Suprun, supra note 41, p. 982.

Catani, supra note 4, p. 919.

E.L. Camins, ‘Needs or Rights? Exploring the Limitations of Individual Reparations for Violations of International Humanitarian Law’, 10 International Journal of Transitional Justice (2016) 126–145, p. 142; C. Stahn, ‘Reparative Justice after the Lubanga Appeal Judgment: New Prospects for Expressivism and Participatory Justice or “Juridified Victimhood” by Other Means?’, 13 Journal of International Criminal Justice (2015) 801–813.

See also Henzelin et al., supra note 4.

Prosecutor v. Lubanga (Decision Establishing the Principles and Procedures to be Applied to Reparations) 7 August 2012, Trial Chamber I, ICC-01/04-01/06.

Stahn, supra note 55, p. 804.

S. Yogendran, ‘Did the ICC Fail Child Victims in the Lubanga Reparations Order?’, 9 Amsterdam Law Forum (2017) 65–83, p. 66.

Stahn, supra note 55, p. 804.

Appeal against Trial Chamber I’s Decision Establishing the Principles and Procedures to Be Applied to Reparation of 7 August 2012, Lubanga (ICC-01/04-01/06),V01 team of legal representatives, 3 September 2012; Appeal against Trial Chamber I’s Decision Establishing the Principles and Procedures to be Applied to Reparations of 7 August 2012, Lubanga (ICC-01/04-01/06), Office of Public Counsel for Victims/V02 team of legal representatives, 24 August 2012.

Lubanga (Appeals Judgment on Reparations principles), supra note 34, para. 155. See also Prosecutor v. Al Mahdi (Reparation Order), 17 August 2017, International Criminal Court, ICC-01/12-01/15 (hereafter Al Mahdi (Reparation Order)), paras. 141–142.

Lubanga (Appeals Judgment on Reparations principles), ibid. See also Al Mahdi (Reparation Order), ibid.

Lubanga (Decision on Reparation principles), supra note 40, paras. 179–180.

Ibid., para. 187.

Prosecutor v. Katanga, (Decision on the ‘Demande de clarification concernant la mise en œuvre de la Règle 94 du Règlement de procédure et de preuve’ and future stages of the proceedings), 8 May 2015, International Criminal Court, ICC-01/04-01/07, para. 19.

Lubanga (Appeals Judgment on Reparations principles) supra note 34, para. 151.

Lubanga (Decision on Reparation principles), supra note 40, para. 219.

Al Mahdi (Reparation Order), supra note 62, paras. 141–142.

Art. 1 ICCSt; see also Art. 5 ICCSt, ‘The jurisdiction of the Court shall be limited to the most serious crimes of concern to the international community as a whole’.

See Moffett, supra note 5, p. 284.

Lubanga (Decision on Reparation principles), supra note 40, para. 213.

Ibid., para. 220.

Lubanga (Appeals Judgment on Reparations principles), supra note 34, para. 69; Stahn, supra note 55, p. 805; Camins, supra note 55, p. 141.

Stahn, supra note 55, p. 812.

Rule 98(3) ICC RPE: ‘The Court may order that an award for reparations against a convicted person be made through the Trust Fund where the number of the victims and the scope, forms and modalities of reparations makes a collective award more appropriate’.; Art. 75(2) ICCSt ‘Where appropriate, the Court may order the award for reparations be made through the Trust Fund provided for in article 79’.

C. McCarthy, Reparations and Victim Support in the International Criminal Court (CUP, Cambridge, 2012), p. 84.

Yogendran, supra note 59, p. 80.

Prosecutor v. Lubanga (Information Regarding Collective Reparations), 31 February 2017, ICC-01/03-01/06-3273.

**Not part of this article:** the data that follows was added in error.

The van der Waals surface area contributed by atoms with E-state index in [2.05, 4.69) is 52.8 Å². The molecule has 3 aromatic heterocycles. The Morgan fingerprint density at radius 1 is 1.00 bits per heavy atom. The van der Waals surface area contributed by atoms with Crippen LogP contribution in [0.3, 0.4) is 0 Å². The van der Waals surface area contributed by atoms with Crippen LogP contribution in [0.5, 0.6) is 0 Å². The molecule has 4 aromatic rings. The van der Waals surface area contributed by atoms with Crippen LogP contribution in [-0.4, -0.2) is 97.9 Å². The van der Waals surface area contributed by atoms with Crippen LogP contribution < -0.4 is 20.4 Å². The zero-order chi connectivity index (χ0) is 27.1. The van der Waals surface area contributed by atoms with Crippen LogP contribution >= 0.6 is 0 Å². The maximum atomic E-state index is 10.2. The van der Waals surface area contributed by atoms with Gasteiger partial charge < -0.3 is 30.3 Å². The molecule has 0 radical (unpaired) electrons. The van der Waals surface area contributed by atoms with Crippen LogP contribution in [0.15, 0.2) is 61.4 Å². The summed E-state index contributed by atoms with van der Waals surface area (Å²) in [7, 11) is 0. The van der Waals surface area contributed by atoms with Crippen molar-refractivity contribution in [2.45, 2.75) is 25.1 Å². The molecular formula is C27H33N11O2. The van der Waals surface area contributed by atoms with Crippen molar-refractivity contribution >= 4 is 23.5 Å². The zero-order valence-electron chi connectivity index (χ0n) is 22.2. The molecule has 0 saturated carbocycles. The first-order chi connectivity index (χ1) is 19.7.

Prosecutor v. Lubanga (Information Regarding Collective Reparations, Annex A: (Draft) Scope of Work, Collecctive Reparations Projects in Relation to the Conviction of Thomas Lubanga Dyilo before the International Criminal Court), 13 February 2017, ICC-01/03-01/06-3273-AnxA.

Moffett, supra note 3, p. 1208.

Ibid., p. 1209.

T. Lingsma, ‘A Banner Year for Victims’ Reparations at the International Criminal Court?’ 173 International Justice Tribune (2015), online at <http://www.tjitske-lingsma.nl/wp-content/uploads/2013/02/A-banner-year-for-victims%E2%80%99-reparations-at-the-International-Criminal-Court-International-Justice-Tribune-173.pdf>, accessed 22 December 2017.

Ibid.

Rule 98(5) ICC RPE.

Al Mahdi (Reparation Order), supra note 62, para. 143.

Ibid., paras. 29 and 140.

R.H. de Bock, De toekomst van de civiele rechtspraak: Een pleidooi om de rechter niet te ontlasten (Uitgeverij Parijs, Zutphen, 2017), p. 14; see for the pros and cons on private dispute settlement, for example, C. Giabardo, ‘Private Law in the Age of the “Vanishing Trial”’, in K. Barker, K. Fairweather and R. Grantham (eds.), Private Law in the 21st ­Century (Hart Publishing, Oxford, 2017), pp. 547–560; E. Thornberg, ‘Reaping what we sow: ­anti-litigation rhetoric, limited budgets, and declining support for civil courts’, 30(1) Civil Justice ­Quarterly (2011) 74–92; D. Luban, ‘Settlements and the Erosion of the Public Realm’, 83 Georgetown Law Journal (1995) 2621; O. Fiss, ‘Against Settlement’, 93(6) Yale Law Journal (1984) 1073–1090; M. Loth and E. Mak, ‘The Judicial Domain in View – Figures, Trends and Perspectives’, 3(1) Utrecht Law Review (2007) 75–100; H. Genn, Why the Privatisation of Civil Justice is a Rule of Law Issue (36th F.A. Mann Lecture, 2012); H. Genn, Judging Civil Justice, The Hamlyn Lectures 2008 (Cambridge University Press, Cambridge, 2010); The actions reflect morally and socially acceptable behaviour in society judged by the judicial system.

De Bock, supra note 88, p. 16.

Luban, supra note 88, pp. 2621–2622.

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Victims as a Third Party: Empowerment of Victims?

in International Criminal Law Review